Trying to ride into another fan base on the back of someone considered successful in that genre is a marketing ploy that’s been around forever . It ‘s smart business sense for many trying to reach a mainstream audience which doesn’t relate as much to vacuous lyrics as it does to vacuous people . I’m sure its the labels pressuring these collaborations …whey the hell wouldn’t they . Music sales are down another 16 % , album projects are stiffing everywhere , live performance is king in terms of revenue again and generating more interest in your ‘artist’ is more important than ever. Besides , who wouldn’t want to record with Pitbull given the chance ? Especially if you’re gonna be such a sissy about sticking pins in your eyes instead .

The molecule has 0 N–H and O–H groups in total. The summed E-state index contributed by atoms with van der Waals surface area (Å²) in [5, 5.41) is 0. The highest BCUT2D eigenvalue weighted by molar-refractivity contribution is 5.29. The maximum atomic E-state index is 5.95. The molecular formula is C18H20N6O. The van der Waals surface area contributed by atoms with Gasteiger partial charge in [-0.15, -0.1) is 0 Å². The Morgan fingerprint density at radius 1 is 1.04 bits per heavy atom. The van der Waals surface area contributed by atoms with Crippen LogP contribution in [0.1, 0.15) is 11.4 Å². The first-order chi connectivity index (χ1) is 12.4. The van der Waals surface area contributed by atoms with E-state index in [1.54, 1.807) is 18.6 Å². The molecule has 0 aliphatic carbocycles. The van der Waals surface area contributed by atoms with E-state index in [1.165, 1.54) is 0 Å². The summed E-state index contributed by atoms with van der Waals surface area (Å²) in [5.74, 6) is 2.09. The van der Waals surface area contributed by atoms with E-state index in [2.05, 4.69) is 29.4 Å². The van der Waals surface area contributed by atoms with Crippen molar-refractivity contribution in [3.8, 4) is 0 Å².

July 21, 2016 @ 11:18 am
Here’s my take… What makes it more difficult for collaboration in today’s county music market… if it’s not cross gender or cross genre it shines a huge light on the fact that they all sound exactly the same. I’m trying to think of the tune… but on one recent album there’s a track where it’s two contemporary males and I had to listen several times to even get that.
In contrast, if you listen to something like Hold My Beer Vol. 1, it’s obvious whether Rodgers or Bowen is signing. Their voices are recognizable.
Another thing I’ve noticed is that even in the 90s, when a song came on the radio you could tell which group or artist it was before the lyric even started. Think of groups like Diamond Rio or Sawyer Brown. Artists like Alan Jackson and Garth Brooks… they used the same players and developed their own sound.
It’s difficult to have a collaboration when you’re essentially the same voice, cutting the same songs, written by the same guys, with the same session players.